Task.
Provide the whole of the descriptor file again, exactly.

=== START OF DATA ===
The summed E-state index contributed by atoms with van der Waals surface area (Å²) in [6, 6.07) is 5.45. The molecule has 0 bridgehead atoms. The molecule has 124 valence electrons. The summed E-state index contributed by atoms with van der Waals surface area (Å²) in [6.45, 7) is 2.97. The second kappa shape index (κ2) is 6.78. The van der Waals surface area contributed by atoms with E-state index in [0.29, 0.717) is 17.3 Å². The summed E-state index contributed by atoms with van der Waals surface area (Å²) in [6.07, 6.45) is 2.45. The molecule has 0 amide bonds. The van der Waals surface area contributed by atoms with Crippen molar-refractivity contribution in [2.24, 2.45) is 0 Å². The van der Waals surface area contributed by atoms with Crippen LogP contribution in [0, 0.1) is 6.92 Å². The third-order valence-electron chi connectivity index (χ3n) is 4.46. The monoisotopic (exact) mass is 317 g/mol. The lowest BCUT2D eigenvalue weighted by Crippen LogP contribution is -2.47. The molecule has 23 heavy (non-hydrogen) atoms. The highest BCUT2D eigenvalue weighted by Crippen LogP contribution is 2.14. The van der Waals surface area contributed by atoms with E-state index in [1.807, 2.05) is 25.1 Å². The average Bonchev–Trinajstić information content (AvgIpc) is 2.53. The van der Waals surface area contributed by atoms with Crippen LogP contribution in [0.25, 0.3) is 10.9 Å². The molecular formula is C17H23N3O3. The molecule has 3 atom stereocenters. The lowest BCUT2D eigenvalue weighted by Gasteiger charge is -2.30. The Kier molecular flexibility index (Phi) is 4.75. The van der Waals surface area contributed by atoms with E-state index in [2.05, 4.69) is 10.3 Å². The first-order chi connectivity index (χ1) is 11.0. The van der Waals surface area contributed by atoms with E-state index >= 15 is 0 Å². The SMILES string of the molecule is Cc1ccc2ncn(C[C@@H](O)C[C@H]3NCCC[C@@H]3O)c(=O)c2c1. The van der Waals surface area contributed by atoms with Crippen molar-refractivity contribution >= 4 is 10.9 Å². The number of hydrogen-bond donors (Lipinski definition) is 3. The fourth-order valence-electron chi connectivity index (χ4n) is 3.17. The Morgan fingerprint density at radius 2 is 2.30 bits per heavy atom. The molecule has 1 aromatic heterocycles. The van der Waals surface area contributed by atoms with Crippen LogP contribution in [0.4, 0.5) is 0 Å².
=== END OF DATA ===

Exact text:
The summed E-state index contributed by atoms with van der Waals surface area (Å²) in [6, 6.07) is 5.45. The molecule has 0 bridgehead atoms. The molecule has 124 valence electrons. The summed E-state index contributed by atoms with van der Waals surface area (Å²) in [6.45, 7) is 2.97. The second kappa shape index (κ2) is 6.78. The van der Waals surface area contributed by atoms with E-state index in [0.29, 0.717) is 17.3 Å². The summed E-state index contributed by atoms with van der Waals surface area (Å²) in [6.07, 6.45) is 2.45. The molecule has 0 amide bonds. The van der Waals surface area contributed by atoms with Crippen molar-refractivity contribution in [2.24, 2.45) is 0 Å². The van der Waals surface area contributed by atoms with Crippen LogP contribution in [0, 0.1) is 6.92 Å². The third-order valence-electron chi connectivity index (χ3n) is 4.46. The monoisotopic (exact) mass is 317 g/mol. The lowest BCUT2D eigenvalue weighted by Crippen LogP contribution is -2.47. The molecule has 23 heavy (non-hydrogen) atoms. The highest BCUT2D eigenvalue weighted by Crippen LogP contribution is 2.14. The van der Waals surface area contributed by atoms with E-state index in [1.807, 2.05) is 25.1 Å². The average Bonchev–Trinajstić information content (AvgIpc) is 2.53. The van der Waals surface area contributed by atoms with Crippen LogP contribution in [0.25, 0.3) is 10.9 Å². The molecular formula is C17H23N3O3. The molecule has 3 atom stereocenters. The lowest BCUT2D eigenvalue weighted by Gasteiger charge is -2.30. The Kier molecular flexibility index (Phi) is 4.75. The van der Waals surface area contributed by atoms with E-state index in [2.05, 4.69) is 10.3 Å². The first-order chi connectivity index (χ1) is 11.0. The van der Waals surface area contributed by atoms with E-state index >= 15 is 0 Å². The SMILES string of the molecule is Cc1ccc2ncn(C[C@@H](O)C[C@H]3NCCC[C@@H]3O)c(=O)c2c1. The van der Waals surface area contributed by atoms with Crippen molar-refractivity contribution >= 4 is 10.9 Å². The number of hydrogen-bond donors (Lipinski definition) is 3. The fourth-order valence-electron chi connectivity index (χ4n) is 3.17. The Morgan fingerprint density at radius 2 is 2.30 bits per heavy atom. The molecule has 1 aromatic heterocycles. The van der Waals surface area contributed by atoms with Crippen LogP contribution in [0.4, 0.5) is 0 Å².